The case of Bradley Manning is an illustrative example of how even the most secure agencies can be compromised from the inside. Private Manning worked as an intelligence analyst in the U.S. Army two years after enlisting in 2007. Then, in 2009, a major leak occurred that disclosed millions of classified documents from the military’s databases to the now-famous government leak website, Wikileaks. The identification of the source was unknown until Bradley Manning himself disclosed he was the source to a civilian. The conversations about that activity, and other functions Manning had in the military, were primarily out of boredom and disillusionment with the U.S. Army and its role in the Middle East. That discussion disclosing Manning as the source was then reported by the civilian, and Manning was arrested. He was eventually charged and sentenced to 35 years incarceration in a court martial for his actions releasing intelligence material. However, outgoing President Barack Obama decided to pardon Manning.

That Manning was pardoned or that he committed the damage he did to U.S. intelligence is beside the point. The real takeaway here is that he did not trip any flags during his enlistment, screening, and subsequent assignment to intelligence. And then, without any warning, Manning ends up becoming the source one of the top five most famous intelligence leaks in U.S. military history via the internet.

We all want to think the best of the employees and contractors who support our businesses. As a result, most employee policies are written with the assumption that no action will be taken until a threshold is met of unacceptable behavior. However, companies cannot reasonably operate with blind trust either, especially when managing sensitive data information. As in the case of Manning, it only took one action and one flash drive to walk away with as much as was lost in that case. So companies need to be proactive as well.

Begin with One, Two, Three

There are ways to stop data losses from the inside before they occur without having to be suspicious of good employees. Here are three of them:

1) Modularization of data access is a key defense.

By effectively limiting an employee to only the data area in the network needed to do his or her job, the employee cannot access anything else. This can be done through both network login authorizations, as well as pass-keys to different parts of the office building.

2) Keep logs of large data movements.

By having your network administrators can keep regular records of large data changes, you would be able to highlight issues to look into, such as large data transfers at night or on the weekend when nobody would regularly be working or connecting.

3) Learn to be proactive with training.

Companies can follow up regularly with training to teach employees to notice and proactively warn their superiors when they see something wrong. Employees are typically eager to help in this way because they are seen as part of the company defense to protect it and their own livelihood. This approach focuses on personal investment in the issue, which often gains very strong support in practice.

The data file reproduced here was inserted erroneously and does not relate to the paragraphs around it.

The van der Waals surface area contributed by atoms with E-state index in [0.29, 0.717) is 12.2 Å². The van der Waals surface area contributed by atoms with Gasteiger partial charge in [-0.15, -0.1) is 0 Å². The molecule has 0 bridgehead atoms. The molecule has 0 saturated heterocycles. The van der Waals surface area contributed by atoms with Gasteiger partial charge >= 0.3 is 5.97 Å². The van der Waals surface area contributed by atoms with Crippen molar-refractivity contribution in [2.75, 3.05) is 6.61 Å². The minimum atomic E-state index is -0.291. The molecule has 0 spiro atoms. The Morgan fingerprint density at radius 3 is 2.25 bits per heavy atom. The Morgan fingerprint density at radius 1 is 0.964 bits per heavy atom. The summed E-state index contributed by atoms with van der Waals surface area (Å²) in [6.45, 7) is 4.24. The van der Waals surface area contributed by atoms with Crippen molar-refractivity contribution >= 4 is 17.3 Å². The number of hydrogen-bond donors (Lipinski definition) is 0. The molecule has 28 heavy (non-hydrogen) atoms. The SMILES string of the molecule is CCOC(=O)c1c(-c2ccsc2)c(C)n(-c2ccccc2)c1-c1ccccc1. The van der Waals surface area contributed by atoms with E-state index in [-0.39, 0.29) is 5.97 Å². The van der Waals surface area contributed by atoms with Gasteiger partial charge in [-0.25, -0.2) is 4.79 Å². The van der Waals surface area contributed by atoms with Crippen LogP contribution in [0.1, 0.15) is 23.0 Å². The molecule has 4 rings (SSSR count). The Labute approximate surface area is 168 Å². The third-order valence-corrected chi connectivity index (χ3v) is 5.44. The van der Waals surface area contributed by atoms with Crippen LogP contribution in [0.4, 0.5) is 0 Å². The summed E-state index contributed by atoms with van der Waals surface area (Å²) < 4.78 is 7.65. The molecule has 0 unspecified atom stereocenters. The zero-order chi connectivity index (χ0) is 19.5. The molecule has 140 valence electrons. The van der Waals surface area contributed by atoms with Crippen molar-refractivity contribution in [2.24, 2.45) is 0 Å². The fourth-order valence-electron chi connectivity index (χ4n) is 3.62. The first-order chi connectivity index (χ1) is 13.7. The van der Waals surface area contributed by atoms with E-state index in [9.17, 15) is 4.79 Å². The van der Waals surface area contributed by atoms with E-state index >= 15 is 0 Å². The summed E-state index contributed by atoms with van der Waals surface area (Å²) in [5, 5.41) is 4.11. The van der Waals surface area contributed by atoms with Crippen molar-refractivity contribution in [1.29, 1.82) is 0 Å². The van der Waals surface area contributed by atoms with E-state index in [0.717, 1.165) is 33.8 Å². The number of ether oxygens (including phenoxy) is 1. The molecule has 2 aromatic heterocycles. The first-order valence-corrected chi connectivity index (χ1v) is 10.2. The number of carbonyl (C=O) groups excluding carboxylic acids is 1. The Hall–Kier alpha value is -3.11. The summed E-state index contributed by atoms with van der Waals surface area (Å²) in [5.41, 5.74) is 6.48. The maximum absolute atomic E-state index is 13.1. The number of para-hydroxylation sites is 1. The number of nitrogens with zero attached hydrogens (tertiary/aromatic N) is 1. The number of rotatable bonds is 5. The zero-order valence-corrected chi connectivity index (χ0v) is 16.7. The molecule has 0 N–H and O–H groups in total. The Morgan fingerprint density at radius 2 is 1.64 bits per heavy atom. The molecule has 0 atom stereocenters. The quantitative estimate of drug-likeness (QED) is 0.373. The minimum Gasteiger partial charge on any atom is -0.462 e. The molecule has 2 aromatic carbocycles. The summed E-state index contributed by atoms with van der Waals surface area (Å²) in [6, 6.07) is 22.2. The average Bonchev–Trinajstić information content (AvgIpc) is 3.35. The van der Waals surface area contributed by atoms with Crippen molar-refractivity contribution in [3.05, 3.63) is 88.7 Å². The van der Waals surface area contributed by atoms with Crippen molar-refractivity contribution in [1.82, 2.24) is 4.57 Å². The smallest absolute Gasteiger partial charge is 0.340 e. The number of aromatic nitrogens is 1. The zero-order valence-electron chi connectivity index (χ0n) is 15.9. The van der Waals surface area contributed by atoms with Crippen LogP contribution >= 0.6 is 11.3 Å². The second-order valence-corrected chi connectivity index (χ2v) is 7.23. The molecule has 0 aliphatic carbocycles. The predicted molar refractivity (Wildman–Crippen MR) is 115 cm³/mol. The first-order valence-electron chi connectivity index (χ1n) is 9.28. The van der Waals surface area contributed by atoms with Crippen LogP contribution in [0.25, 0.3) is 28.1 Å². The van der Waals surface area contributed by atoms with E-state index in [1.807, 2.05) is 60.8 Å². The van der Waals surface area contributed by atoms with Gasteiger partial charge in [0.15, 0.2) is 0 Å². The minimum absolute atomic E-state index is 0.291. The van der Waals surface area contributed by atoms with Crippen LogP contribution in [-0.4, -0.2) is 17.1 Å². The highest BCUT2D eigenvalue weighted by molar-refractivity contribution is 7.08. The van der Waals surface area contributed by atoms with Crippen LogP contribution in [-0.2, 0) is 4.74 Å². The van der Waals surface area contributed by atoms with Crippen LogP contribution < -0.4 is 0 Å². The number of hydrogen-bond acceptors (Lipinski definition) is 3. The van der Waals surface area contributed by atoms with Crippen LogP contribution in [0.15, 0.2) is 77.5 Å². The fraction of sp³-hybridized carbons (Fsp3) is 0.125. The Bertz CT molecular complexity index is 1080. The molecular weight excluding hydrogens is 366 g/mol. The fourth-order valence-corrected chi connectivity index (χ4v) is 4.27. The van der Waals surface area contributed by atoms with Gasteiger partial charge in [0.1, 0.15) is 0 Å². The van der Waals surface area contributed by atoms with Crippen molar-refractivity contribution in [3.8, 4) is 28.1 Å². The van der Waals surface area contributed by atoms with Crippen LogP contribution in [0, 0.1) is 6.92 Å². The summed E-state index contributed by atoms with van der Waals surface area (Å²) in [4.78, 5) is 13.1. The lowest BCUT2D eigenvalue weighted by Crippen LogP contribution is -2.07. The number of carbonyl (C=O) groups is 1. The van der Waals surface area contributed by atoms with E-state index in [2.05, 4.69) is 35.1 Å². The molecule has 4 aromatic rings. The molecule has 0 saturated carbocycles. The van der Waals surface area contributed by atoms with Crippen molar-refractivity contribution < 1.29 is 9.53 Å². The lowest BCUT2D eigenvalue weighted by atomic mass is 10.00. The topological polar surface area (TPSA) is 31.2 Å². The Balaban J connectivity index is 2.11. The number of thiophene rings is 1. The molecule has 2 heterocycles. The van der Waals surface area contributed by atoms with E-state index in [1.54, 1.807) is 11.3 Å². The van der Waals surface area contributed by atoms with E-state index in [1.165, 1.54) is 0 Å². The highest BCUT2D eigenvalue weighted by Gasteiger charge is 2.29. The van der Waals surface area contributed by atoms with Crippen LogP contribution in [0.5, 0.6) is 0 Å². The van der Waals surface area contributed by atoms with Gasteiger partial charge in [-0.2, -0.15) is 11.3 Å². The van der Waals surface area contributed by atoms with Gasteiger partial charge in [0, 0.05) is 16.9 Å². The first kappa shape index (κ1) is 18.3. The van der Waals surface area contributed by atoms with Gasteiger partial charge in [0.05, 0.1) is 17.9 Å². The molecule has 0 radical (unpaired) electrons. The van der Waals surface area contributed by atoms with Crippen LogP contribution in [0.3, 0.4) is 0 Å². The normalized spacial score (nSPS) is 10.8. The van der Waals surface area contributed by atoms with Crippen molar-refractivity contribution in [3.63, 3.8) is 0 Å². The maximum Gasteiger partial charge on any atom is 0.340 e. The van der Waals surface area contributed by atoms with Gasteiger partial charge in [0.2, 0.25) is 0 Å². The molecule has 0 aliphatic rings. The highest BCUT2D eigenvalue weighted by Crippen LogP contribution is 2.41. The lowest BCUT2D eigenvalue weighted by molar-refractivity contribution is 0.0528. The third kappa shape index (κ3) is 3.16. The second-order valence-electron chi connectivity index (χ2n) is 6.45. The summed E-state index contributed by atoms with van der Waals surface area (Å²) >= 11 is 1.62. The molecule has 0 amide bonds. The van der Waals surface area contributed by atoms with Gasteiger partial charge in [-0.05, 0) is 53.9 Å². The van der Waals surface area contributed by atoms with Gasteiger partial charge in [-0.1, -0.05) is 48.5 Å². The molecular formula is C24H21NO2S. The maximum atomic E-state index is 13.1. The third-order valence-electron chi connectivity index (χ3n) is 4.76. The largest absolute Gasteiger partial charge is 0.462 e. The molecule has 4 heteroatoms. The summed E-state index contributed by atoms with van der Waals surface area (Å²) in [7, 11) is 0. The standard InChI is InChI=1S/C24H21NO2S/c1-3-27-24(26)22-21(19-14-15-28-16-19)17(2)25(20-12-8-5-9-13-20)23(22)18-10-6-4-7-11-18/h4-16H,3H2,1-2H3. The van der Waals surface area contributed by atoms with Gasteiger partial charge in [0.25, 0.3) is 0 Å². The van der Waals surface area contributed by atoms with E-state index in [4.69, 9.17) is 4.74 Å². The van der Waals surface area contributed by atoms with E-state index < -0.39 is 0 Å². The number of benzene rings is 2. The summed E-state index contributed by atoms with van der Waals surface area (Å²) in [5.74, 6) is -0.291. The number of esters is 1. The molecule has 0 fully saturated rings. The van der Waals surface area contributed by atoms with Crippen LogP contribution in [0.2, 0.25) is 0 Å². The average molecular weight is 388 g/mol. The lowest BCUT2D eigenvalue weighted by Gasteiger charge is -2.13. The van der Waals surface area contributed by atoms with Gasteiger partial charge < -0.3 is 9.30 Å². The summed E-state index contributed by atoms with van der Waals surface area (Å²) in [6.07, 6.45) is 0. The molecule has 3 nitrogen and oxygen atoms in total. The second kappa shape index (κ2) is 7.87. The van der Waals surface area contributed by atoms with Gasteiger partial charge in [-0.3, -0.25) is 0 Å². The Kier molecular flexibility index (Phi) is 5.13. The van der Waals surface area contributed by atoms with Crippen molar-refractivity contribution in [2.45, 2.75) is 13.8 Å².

Again, we assume the best of employees, but we also need to be realistic about how easy damage can occur in the digital age. Practicing both trust and sound IT


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defense can protect a company far more than just a firewall alone.

Different By Design: 6 Tips for Adopting The Principles Of Disruption and Improving Your Marketing Strategy

flamingo

Less than a decade ago, one of the world’s largest transport networks was simply an imaginative flicker in the minds of two men trying to hail a taxi on a cold Paris night. After failing to snag a car, the two men came up with an idea of an on-demand taxi service at the touch of a button. What began on a snowy evening in France quickly turned into an app to request luxury sedans in a tiny handful of the world’s most cosmopolitan cities. Soon it spread to include different types of rides, package and even food delivery in nearly any city on earth. That app was Uber.

Uber is now one of the world’s richest start-ups. Along with other innovative digital companies such as Airbnb, Snapchat, Netflix, and even Buzzfeed, Uber has grasped a powerful disruptive strategy that has brought it financial and scalable success in a short amount of time. Disruptive businesses such as these can pick out and then act on trends before they become a trend, building a niche in a market that many people haven’t even discovered yet. Follow these six tips to learn some disruptive strategies that will help to differentiate your business and set it up for future growth.

1) Be technologically savvy

Get to know what is happening in the world of all things digital and tech, even outside of your own industry. Something that can revolutionize your business might come from a spark of something you’ve noticed in a different market or business type.

2) Be a first adopter

Often successful companies are the first ones to take on changes and innovations and to use them to their advantage. Don’t be afraid to step out on your own when trying something new.